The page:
In the United States, medication is widely considered the first line of defense against every kind of ailment. As a result, we’re getting addicted to prescriptions, and not really feeling much better at all.

While medication is truly necessary and can be helpful to some, my experience as a school counselor has made me witness to the growing social tendency to seek out a prescription as a first resort to an emotional challenge. If a child gets nervous around groups of people, they think they need anxiety medication. If they’re sad because their parents are divorcing or they’re going through some other traumatic life event, they think they need antidepressants.

This pervasive mindset disempowers us from working through our own challenges. It suggests that the solution is outside of ourselves, and that having these emotions means that we’re flawed and we need to be fixed.

As an alternative, I’ve outlined a formula you can tailor to your own needs and use as a guide to help you work through intense emotional experiences. It may be more difficult in the beginning, but it’s the only way to truly deal with an emotional issue. Often, otherwise, you’re just masking symptoms, creating a dependence on drugs, and effectively crippling yourself emotionally.

We are resilient, resourceful beings, and owe it to ourselves to make the effort to surmount challenges independently, before turning to pharmaceutical alternatives.

1. Recognize that all your feelings are OK.

You may have the impulse to pathologize and attempt to eradicate negative feelings as soon as you notice them. Reframe this. Intense or uncomfortable emotions are a byproduct of something unaddressed beneath the surface, the way back pain may be a sign that your spine is misaligned. Recognize that complex emotions are a part of your experience, and also part of the human experience. You are not flawed. You are simply feeling. Leave it at that for now.

2. Be kind to yourself.

Don’t see the feeling as an enemy, or a disturbance to your life. Don’t judge yourself for experiencing it. This is the breeding ground for more negative emotions. Radical self-love and acceptance create an open channel of inquiry into your psyche. By accepting what is, we can begin to question the root of our feelings and behavior objectively. Try to sympathize with yourself like you would a loved one in pain.

3. Ask yourself what belief is producing this emotion.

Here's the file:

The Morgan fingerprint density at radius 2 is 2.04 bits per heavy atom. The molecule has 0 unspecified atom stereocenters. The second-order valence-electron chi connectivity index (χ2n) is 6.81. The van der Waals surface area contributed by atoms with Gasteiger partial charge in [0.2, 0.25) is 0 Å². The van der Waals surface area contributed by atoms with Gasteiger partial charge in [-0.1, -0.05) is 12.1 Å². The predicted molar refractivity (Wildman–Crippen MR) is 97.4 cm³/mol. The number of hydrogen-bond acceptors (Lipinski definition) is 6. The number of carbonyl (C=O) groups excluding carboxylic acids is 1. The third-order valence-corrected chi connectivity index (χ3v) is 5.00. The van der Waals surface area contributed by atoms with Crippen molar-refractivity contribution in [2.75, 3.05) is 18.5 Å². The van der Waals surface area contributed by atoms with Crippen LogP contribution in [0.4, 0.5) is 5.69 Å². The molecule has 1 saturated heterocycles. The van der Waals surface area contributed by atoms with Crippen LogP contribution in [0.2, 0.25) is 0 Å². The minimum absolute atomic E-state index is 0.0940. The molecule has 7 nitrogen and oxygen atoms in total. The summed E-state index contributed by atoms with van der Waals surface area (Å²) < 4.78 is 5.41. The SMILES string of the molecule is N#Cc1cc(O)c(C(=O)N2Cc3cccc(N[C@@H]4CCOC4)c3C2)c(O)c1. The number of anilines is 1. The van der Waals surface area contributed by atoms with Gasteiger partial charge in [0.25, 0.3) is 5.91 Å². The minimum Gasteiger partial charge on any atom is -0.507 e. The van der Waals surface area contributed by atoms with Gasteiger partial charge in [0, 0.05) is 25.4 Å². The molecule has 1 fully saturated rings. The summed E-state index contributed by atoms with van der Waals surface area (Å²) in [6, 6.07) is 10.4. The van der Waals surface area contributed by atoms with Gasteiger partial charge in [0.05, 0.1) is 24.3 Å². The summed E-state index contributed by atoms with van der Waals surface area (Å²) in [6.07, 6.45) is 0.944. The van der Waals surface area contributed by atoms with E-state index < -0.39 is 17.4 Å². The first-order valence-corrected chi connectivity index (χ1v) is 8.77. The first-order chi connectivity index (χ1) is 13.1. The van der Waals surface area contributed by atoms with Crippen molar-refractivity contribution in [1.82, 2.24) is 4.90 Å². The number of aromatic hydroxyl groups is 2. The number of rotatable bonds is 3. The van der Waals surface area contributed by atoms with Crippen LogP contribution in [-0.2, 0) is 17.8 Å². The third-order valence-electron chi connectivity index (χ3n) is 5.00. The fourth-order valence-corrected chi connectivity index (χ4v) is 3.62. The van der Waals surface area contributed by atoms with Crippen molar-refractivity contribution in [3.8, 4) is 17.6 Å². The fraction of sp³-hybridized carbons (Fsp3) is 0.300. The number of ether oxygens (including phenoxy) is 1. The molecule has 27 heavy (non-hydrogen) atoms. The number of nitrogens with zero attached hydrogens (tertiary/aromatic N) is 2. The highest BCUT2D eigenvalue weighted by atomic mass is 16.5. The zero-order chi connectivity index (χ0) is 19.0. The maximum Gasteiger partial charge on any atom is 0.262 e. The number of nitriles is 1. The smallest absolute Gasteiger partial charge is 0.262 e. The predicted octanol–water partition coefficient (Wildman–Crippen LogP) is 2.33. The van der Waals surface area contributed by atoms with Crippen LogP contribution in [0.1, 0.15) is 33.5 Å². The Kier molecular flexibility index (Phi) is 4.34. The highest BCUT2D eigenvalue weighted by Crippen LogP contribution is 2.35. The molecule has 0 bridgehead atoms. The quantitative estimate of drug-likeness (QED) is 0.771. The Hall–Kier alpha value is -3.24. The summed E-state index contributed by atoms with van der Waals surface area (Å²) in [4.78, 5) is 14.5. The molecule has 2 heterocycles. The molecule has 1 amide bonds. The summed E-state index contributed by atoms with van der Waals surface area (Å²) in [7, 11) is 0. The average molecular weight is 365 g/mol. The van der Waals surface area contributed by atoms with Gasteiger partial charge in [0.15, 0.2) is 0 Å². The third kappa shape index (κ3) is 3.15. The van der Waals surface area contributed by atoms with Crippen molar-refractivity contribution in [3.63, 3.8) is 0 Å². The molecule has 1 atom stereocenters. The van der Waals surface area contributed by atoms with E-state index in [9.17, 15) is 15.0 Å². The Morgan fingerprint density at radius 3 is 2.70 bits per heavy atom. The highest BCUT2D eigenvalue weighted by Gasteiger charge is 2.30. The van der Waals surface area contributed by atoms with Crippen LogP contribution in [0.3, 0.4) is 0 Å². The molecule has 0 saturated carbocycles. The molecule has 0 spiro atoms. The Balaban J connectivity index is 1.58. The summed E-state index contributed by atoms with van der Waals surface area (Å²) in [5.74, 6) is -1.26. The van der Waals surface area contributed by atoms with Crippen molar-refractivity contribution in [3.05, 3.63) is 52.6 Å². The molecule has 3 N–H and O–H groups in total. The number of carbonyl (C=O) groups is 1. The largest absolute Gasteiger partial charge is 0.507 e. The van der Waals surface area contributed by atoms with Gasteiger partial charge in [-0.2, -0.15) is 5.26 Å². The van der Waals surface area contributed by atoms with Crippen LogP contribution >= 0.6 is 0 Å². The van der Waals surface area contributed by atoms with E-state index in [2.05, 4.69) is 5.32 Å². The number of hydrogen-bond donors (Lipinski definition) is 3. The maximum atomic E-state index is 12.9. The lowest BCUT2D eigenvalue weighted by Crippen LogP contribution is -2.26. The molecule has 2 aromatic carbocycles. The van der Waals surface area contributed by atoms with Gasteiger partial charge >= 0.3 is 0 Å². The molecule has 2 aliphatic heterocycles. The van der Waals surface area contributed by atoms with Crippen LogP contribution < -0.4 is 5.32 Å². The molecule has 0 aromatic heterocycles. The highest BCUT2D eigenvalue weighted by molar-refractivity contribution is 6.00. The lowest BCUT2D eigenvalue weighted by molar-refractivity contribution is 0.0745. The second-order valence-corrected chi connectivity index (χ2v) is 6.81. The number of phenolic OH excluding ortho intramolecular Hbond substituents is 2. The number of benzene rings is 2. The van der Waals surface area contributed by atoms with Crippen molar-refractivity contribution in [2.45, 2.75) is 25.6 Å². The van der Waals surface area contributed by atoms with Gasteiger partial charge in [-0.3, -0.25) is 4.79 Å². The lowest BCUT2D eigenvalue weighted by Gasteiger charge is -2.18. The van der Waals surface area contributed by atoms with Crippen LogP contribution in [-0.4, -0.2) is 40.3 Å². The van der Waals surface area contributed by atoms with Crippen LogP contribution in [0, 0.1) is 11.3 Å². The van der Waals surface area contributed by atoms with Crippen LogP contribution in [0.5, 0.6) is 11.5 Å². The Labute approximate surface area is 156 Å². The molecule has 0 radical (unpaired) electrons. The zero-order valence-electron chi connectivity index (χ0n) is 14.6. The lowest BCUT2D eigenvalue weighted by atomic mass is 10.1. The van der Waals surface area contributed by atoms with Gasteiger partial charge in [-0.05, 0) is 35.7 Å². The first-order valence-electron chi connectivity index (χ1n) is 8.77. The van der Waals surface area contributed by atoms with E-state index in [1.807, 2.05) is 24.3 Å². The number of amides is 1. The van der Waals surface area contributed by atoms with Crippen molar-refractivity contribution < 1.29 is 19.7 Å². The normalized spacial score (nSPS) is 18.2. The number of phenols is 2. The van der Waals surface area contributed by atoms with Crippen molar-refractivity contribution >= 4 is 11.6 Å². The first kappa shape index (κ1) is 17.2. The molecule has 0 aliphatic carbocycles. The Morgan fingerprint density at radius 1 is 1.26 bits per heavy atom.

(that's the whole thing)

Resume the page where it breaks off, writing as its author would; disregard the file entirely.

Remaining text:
At the heart of someone’s social anxiety could be an unconscious fear of rejection — the belief that they are unlovable or only accepted under certain conditions, which they feel incapable of adhering to. Whatever the belief, challenge it. Identify all the ways that it is disproportionate to reality. Identify all the things that argue against that feeling.

Will people really care enough to think you’re weird if you don’t behave exactly how they think you should? Will everything in your life really fall apart if you don’t have time to get the groceries tonight? Reflect on all the reasons that prove these fears are unfounded, instead of surrendering to the belief that they are.

4. Find your catharsis.

Maybe it’s further self-reflection and a creative pursuit like writing or drawing. Maybe it’s conversation with a loved one. Maybe it’s meditation or yoga. Don’t overthink it; find what feels best, and do it.

5. Take notes.

Document the process however it makes sense to you, so you can return to the formula as needed. We are creatures of habit and similar situations will continue to arise. Knowing you have a proven plan to attack the problem can be comforting, and help you from going deeper into fear-based patterns in the future.

Once an emotion has been compassionately witnessed, we can release it. As we develop this skill, we can consciously choose whether or not to engage in thoughts or behaviors that perpetuate certain feelings. We see this process in mindfulness, person-centered therapy, and many other spiritual and therapeutic practices. The first step to moving on is validating yourself, your feelings, and your ability to deal with them effectively. Why not give yourself the chance to try?

Again, there are certain issues that require medication and other professional treatment, and if you feel you need help, check in with your health provider.

About the writer – Erin Nicole Haley is a school counselor, licensed professional counselor associate, and RYT-200 in mind-body centering yoga, a therapeutic and trauma-sensitive form of teaching. She has counseled students of all ages and has taught yoga for cancer patients, college athletes and students, elementary and middle school children, and classroom teachers. She strives to use her own internal process, the processes of her students, and the divinity in nature as her greatest teachers and sources of inspiration.


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